The Arriaga Theater in Bilbao hosts this Monday, the gala for the delivery of the XXIV Max Awards for the Performing Arts, in which the Segovian company Nao D’Amores starts as one of the favorites to monopolize four of the main awards, including the Best Show, for ‘Nise, the tragedy of Inés Castro’. Days before, ABC scratched a few minutes at the complicated agenda of its director, Ana Zamora, to review with her the successful trajectory of this company, which celebrates its twentieth anniversary this year.
—Nao D’Amores takes part in these Max Awards as one of the favorites to win awards.
—I have as a rule neither to get excited when good things happen, nor to despair when bad things happen, because this theater thing is a constant up and down, and one can end up absolutely schizophrenic. I always like to see things from a distance and not lose perspective of who we are and where we are going. One of Nao D’Amores secrets is that she has never claimed to be more than she already is. What we have achieved is almost a milestone in the history of this country. Very few companies can remain stable artistic teams, being able to decide and carry out what they want to do, with whom they want and how they want. We already have that great prize. On the other hand, I am not going to deny that it is a luxury to have your work recognized.
– What do you think ‘Nise, the tragedy of Inés Castro’ contributes to the current scene that is being so highly valued?
—On the one hand, the element of originality. You don’t see Renaissance tragedies every day. On the other, there are many ways of doing classical theater, and ours is to try to be consistent with what emanates from the texts. ‘Nise’ has a very serious work on verse, forms, music … A lot of elements that make up a clockwork machine that transports the viewer to a space that they recognize as their own but that is not theirs. And then there is an extra component, which I did not know how to foresee, which is that in this country the myth of Inés de Castro, the Spanish woman murdered in the 14th century in Portugal, is still very well known.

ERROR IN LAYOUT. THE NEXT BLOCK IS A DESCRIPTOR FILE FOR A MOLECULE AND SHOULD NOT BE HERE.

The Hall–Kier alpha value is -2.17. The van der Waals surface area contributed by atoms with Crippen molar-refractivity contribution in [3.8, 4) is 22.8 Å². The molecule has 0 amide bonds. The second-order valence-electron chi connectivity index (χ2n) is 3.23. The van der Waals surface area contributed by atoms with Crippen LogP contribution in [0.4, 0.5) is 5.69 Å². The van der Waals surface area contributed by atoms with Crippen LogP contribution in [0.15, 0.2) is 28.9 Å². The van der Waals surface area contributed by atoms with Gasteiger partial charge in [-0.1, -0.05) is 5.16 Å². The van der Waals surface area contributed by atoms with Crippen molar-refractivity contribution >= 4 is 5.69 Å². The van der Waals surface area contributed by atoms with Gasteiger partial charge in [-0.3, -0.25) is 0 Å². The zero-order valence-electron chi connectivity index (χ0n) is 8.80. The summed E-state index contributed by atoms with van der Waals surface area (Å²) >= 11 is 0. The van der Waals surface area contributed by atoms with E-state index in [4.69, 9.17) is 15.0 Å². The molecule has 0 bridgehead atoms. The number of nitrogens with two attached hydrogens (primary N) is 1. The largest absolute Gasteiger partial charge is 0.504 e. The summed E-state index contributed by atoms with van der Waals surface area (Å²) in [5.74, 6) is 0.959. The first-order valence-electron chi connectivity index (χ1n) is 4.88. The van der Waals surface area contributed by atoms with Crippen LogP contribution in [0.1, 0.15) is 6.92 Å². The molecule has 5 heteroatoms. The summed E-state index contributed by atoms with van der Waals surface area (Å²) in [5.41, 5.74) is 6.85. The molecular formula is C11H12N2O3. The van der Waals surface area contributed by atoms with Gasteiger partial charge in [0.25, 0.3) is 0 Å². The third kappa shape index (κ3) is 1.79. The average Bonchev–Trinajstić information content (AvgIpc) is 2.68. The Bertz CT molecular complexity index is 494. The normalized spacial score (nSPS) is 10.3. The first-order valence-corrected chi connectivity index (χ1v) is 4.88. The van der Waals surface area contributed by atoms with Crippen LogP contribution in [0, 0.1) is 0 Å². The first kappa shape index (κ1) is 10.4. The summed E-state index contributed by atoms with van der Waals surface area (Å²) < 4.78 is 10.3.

—The company turns 20 this year 2021. Did you plan to go that far?
“I’ve never set a goal for myself.” For 20 years we have not had time to stop. This is a crazy job, but not runaway but always well managed. What we did know is that we never wanted to lose coherence about what theater to do and how to do it. I can say that if I look back, I am happy to be where we are right now.
—If you allow me a trip to the past … Why that bet from the beginning for the pre-baroque theater?
“It was very simple and silly at the same time.” When I finished the School of Dramatic Art in 2000, I felt the responsibility to do things that were within the professional field, but that would help me finish my training, and when reviewing classical theater I saw very clearly that the space with which I best identified it was the pre-baroque of the Middle Ages and the Renaissance. Perhaps because I come from a family of ancient philologists and it was the natural way to find an artistic manifestation. I was fortunate then to run into people, who are now members of the company, who already worked in that line, and then generate a crush on the part of people of my generation with what I had had as a gift since I was a child. We rolled up our sleeves and saw that this was only the tip of the iceberg and that it was an inexhaustible source. There really is a wonderful heritage that is not archaeological matter, but purely theatrical matter connected with the current viewer.
—In front of producing and producing, he ‘cooks’ his assemblies over low heat, with hours of research, training … Don’t you think of it differently?